As the Christmas feast day quickly approaches, much of mainstream America is immersed in consumerism, parties, or festive events that have little or nothing to do with the religious holy day named Christmas. Many religions focus this holiday on the "birth of Jesus." However, one look at the meaning of Christ's name(s) as given to us in Holy Scripture and what is revealed is a different focus altogether.
"The virgin will conceive and give birth to a son, and they will call him Immanuel," which means God with us. (Matthew 1:23).
In the first chapter of Luke, the angel Gabriel announces to Mary, "Do not be afraid, Mary; you have found favor with God. You will conceive and give birth to a son, and you are to call him Jesus" (Luke 1:30-31). Jesus, in Hebrew, means God saves.
God entered the world as a small and vulnerable baby in order to lead all of humanity to salvation.
God is with us; he is here to save us. What is our response to this Christmas message? Do we continue in the same numbed and frantic way of carrying out traditions, making plans, and achieving goals? Or, do we stop and listen to God calling us to himself? If he is here to save us how do we meet him and present ourselves for salvation?
In Luke's third chapter, we read of the crowd assembled to hear John the Baptist's preaching - they are asking John, "What should we do then?
John answered, 'Anyone who has two shirts should share with the one who has none, and anyone who has food should do the same.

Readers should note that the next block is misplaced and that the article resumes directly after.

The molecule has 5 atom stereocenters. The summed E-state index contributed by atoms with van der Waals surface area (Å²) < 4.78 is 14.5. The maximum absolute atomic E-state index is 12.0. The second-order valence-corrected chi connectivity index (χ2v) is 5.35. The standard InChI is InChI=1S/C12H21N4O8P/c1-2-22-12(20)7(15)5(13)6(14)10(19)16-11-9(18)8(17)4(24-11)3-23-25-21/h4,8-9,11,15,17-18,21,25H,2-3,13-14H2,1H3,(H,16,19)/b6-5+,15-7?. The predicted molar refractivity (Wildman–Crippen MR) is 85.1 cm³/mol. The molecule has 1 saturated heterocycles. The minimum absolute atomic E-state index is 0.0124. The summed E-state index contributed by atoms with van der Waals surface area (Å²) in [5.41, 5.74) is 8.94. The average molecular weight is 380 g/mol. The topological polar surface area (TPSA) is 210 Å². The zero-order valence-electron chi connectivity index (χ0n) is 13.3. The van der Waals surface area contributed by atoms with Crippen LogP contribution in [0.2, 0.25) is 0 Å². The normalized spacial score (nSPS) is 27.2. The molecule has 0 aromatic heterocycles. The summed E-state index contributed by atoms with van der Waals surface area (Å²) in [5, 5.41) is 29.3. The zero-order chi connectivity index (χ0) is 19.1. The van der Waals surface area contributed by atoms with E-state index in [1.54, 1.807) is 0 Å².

Even tax collectors came to be baptized. 'Teacher,' they asked, 'what should we do?'
'Don't collect anymore than you are required to,' he told them.
Then some soldiers asked him, ' And what should we do?' He replied, 'Don't extort money and don't accuse people falsely - be content with your pay.'
The people were waiting expectantly and were all wondering in their hearts if John might possibly be the Messiah. John answered them all, 'I baptize you with water. But one who is more powerful than I will come, the straps of whose sandals I am not worthy to untie. He will baptize you with the Holy Spirit and fire. His winnowing fork is in his hand to clear his threshing floor and to gather the wheat into his barn, but he will burn up the chaff with unquenchable fire.' And with many other words John exhorted the people and proclaimed the good news to them" (Luke 3: 10-18).
Two thousand years later we continue to ask, what should we do?
In a recent interview, Pope Francis reiterated the Christmas message, "'It is the encounter with Jesus.' Christmas is an encounter between God and his people. And it is also a consolation, 'a mystery of consolation.'
'Christmas, the pope said, 'speaks to us about tenderness and hope.' It is an invitation to all Christians to not become 'a cold church, that doesn't know where it's going, that is tied up in ideologies, in worldly attitudes.' Pope Francis responds to the critics and to the stereotypes of those who would trivialize the celebration of Christmas with a few persuasive words: 'When one doesn't have the capacity, or there is a human situation that doesn't permit you to understand this joy, you live the feast with a worldly cheer. But between the profound joy and the mundane cheerfulness there is a difference.'"
That difference is an encounter with God. This Christmas season - encounter God.